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Standing proud with good reason, Drug Court graduates, Gerald Freeman, left, Grant White, Jody Evans, Baylee Russell, Jim Banta and Troy Jackson, show off their certificates of completion Thursday morning in the Toole County Courthouse. This group of six is the largest group to graduate at once since the program started over a decade ago.

Many milestones in life are celebrated with a graduation ceremony- high school graduation, college graduation, graduating from different levels in the workforce- all graduations celebrate and recognize what is considered a great accomplishment. The same can be said for Drug Court graduation, and maybe “great accomplishment” isn’t quite enough, as the changes and growth that takes place in those who make it through this program are phenomenal and life changing.

On Thursday, Feb. 24, the largest group ever to graduate at once from Treatment Court made their way into the District Courtroom at the Toole County Courthouse. Six people closed one chapter of life, that of addiction, while proudly entering another, one full of hope and opportunities.

“Tomorrow will be the hardest,” said Drug Court graduate, James Banta. “It’s the end of this road and the beginning of a new journey. For the past two-and-a-half years I’ve had people telling me what to do. Tomorrow, I have to think for myself. What I have gotten out of this will be decided tomorrow. I’m very thankful for all the support I’ve had. Once I started putting into the program, well, I got so much out of it.”

Banta ended up in Drug Court after receiving his fourth DUI. He admits when he first started, he was “a real piece of work.”

“I had to move in with my brother,” recalled Banta. “I was sleeping on the bottom bunk of my nephew’s bunk bed, hiding whiskey under my pillow.”

The stories shared by those graduating the program are inspiring. Folks from all walks of life and battling all types of addiction find themselves in Treatment Court and while at first that is the last place they want to be, by the end they couldn’t be more grateful for the change it made in their lives.

“When I started the program, I had lost who I was in my addiction,” said Bailey Russell. “It was terrifying. Through this program I found myself again. Nothing in Drug Court is punishment, it is a chance, a second chance at life.”

This sentiment is shared by many in the program and hearing the stories of where each graduate started and how far they have come serves as encouragement for those still making their way through.

“This is a big deal,” said graduate Grant White. “When I first came my life was unmanageable. I would never have admitted to having a drinking problem. The things I’ve learned here, the changes made in my life, they can’t be taken from me. I owe this program more than I can ever repay. I’m so grateful and I want everyone to know, your life can be better.”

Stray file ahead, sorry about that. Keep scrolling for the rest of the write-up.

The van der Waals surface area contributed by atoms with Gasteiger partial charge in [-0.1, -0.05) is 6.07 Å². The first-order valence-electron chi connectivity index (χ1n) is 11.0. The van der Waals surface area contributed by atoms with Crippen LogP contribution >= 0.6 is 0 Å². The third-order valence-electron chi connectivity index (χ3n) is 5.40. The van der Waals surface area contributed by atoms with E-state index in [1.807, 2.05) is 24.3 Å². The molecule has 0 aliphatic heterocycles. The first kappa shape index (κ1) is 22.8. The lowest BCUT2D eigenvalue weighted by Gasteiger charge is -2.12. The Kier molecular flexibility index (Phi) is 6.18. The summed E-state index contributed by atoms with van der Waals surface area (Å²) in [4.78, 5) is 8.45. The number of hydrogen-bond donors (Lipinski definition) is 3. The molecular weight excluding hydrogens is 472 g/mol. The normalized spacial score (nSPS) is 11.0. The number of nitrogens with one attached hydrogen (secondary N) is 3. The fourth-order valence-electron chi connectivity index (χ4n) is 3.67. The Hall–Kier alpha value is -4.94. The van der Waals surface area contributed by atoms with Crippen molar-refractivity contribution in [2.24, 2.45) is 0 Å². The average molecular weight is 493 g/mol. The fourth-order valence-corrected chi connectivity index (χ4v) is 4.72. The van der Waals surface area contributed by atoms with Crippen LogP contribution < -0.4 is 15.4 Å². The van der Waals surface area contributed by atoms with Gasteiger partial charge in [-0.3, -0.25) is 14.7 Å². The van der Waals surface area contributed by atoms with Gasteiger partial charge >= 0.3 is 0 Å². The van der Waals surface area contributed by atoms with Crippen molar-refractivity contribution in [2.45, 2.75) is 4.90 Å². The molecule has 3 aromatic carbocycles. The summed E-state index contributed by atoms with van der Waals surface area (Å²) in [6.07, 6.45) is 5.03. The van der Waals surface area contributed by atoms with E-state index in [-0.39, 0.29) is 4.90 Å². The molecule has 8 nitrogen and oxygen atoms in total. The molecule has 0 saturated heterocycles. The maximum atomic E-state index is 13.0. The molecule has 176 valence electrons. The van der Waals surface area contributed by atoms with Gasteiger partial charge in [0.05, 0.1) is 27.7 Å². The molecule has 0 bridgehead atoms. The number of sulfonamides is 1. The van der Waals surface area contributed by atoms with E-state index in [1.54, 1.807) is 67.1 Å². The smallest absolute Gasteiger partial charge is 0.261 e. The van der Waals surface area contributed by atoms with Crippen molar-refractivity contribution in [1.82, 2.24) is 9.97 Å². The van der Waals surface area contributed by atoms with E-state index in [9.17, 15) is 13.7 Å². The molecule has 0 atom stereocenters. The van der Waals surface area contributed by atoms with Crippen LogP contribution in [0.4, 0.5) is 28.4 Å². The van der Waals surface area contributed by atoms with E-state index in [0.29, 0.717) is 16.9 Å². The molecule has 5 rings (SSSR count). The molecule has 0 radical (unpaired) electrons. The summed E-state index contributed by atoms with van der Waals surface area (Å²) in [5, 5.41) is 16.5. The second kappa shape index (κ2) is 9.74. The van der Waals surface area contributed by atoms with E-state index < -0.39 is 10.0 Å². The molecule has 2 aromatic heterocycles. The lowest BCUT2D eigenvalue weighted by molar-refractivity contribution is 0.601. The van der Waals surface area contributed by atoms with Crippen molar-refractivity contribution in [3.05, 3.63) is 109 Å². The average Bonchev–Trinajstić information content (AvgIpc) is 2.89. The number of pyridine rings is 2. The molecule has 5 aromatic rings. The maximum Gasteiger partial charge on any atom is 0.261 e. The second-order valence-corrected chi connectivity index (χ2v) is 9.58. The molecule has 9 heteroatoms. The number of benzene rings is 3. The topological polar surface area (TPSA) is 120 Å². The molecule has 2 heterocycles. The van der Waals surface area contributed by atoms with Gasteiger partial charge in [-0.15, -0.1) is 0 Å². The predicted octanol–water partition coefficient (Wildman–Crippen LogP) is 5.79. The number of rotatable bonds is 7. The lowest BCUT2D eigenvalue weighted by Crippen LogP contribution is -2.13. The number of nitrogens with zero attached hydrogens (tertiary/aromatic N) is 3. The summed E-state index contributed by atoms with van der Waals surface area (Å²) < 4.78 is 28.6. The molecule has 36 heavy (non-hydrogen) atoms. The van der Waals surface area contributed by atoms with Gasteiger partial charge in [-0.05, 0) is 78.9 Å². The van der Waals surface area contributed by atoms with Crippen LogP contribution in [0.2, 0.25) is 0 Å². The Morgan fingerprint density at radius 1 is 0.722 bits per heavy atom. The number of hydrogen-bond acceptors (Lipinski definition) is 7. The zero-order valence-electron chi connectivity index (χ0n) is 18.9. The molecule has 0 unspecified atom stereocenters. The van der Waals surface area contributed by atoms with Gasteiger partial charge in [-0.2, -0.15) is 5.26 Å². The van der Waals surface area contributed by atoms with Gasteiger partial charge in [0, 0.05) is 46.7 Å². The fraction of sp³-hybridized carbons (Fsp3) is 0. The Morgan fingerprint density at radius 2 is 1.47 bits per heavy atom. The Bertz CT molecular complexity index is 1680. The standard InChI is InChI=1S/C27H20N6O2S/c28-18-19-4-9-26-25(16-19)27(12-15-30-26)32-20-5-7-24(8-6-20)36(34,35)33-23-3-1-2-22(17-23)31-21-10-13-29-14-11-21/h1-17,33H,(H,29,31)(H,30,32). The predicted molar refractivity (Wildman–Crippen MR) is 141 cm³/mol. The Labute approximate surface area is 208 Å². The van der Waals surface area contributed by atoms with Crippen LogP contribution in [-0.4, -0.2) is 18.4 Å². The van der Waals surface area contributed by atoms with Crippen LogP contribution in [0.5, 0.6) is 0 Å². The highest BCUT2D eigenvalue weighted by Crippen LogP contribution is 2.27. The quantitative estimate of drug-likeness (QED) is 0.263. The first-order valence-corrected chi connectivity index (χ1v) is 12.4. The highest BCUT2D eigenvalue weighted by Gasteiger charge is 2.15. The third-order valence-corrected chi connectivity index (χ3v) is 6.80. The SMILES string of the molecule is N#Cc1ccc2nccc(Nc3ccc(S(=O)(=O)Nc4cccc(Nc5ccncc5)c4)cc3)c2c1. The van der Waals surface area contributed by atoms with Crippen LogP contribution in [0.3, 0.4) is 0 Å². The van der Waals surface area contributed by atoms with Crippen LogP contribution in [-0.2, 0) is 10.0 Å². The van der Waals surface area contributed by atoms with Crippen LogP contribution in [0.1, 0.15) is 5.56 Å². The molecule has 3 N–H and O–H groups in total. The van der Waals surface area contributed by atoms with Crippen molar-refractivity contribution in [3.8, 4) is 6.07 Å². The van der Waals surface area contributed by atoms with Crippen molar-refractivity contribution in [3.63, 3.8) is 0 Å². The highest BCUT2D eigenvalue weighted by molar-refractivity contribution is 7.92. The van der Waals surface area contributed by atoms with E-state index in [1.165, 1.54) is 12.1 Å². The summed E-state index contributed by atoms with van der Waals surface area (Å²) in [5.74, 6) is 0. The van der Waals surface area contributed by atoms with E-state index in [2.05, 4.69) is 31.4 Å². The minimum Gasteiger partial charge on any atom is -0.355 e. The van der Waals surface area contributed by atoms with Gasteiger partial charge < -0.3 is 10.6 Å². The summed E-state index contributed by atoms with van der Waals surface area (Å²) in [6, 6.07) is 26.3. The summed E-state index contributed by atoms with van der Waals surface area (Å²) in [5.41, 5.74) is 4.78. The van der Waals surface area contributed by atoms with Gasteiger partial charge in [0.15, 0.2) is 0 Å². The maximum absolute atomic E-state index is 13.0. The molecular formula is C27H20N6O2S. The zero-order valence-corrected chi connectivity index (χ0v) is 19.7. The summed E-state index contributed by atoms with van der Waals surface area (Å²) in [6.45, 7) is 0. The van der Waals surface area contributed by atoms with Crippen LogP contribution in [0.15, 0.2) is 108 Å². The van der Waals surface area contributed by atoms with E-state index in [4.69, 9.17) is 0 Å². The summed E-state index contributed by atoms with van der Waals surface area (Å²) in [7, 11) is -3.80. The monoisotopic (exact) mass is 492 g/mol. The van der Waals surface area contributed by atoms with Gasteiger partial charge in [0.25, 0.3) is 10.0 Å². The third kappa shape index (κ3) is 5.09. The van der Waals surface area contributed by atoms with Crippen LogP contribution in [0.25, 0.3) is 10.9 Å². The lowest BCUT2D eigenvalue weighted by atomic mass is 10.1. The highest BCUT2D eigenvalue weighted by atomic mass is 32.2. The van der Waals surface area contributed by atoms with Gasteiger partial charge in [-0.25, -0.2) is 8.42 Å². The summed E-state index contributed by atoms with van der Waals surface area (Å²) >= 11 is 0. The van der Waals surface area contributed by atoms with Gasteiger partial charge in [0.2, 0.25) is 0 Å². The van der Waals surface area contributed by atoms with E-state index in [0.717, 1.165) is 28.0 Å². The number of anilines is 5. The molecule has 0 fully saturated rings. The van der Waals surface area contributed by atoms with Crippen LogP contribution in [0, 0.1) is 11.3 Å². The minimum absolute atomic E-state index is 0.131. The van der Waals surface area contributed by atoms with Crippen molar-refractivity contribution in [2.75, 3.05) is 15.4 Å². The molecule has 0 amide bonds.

Group sessions, attending AA, NA and other therapies, along with getting and holding a job, reporting for random drug tests, are just a small part of what Drug Court entails. Those who enter the program are on their last leg, the last chance before prison. It’s said over and over again, “you will get out of this what you put in.” The time, effort and energy put in by the participants is something to be admired.

“I was ready for a change and just didn’t know it yet,” said graduate Joe Freeman. “The groups helped me the most, other people helping keep me accountable. It’s one day at a time and the next thing you know, your accomplishing goals and you’re happy.”

Troy Jackson shared that although things for him and Drug Court got off on a rough start, the end result is something he will forever be grateful for.

“I fought it at first,” said Jackson. “But then I finally let go and my sobriety got to be the most important thing in my life. I’m very proud. I’ve gained a lot of family and respect; it means the world to me. I’m kind of sad that I’m leaving, but I’m leaving proud and thankful.”

Many start the program with a chip on their shoulder, or a “I’m just going to fake it until I make it” attitude. It doesn’t take long though, before they realize that faking it just isn’t going to cut it. You’re held accountable, not only by Judge Olson, or the Drug Court coordinator, Brooke Rogers, but by the others in the group. Accountability and support comes in spades in Drug Court.

To read the complete article, pick up a copy of this week’s issue or subscribe to the Shelby Promoter, Cut Bank Pioneer Press,  Browning Glacier Reporter and The Valierian newspapers at http://www.cutbankpioneerpress.com/site/services/

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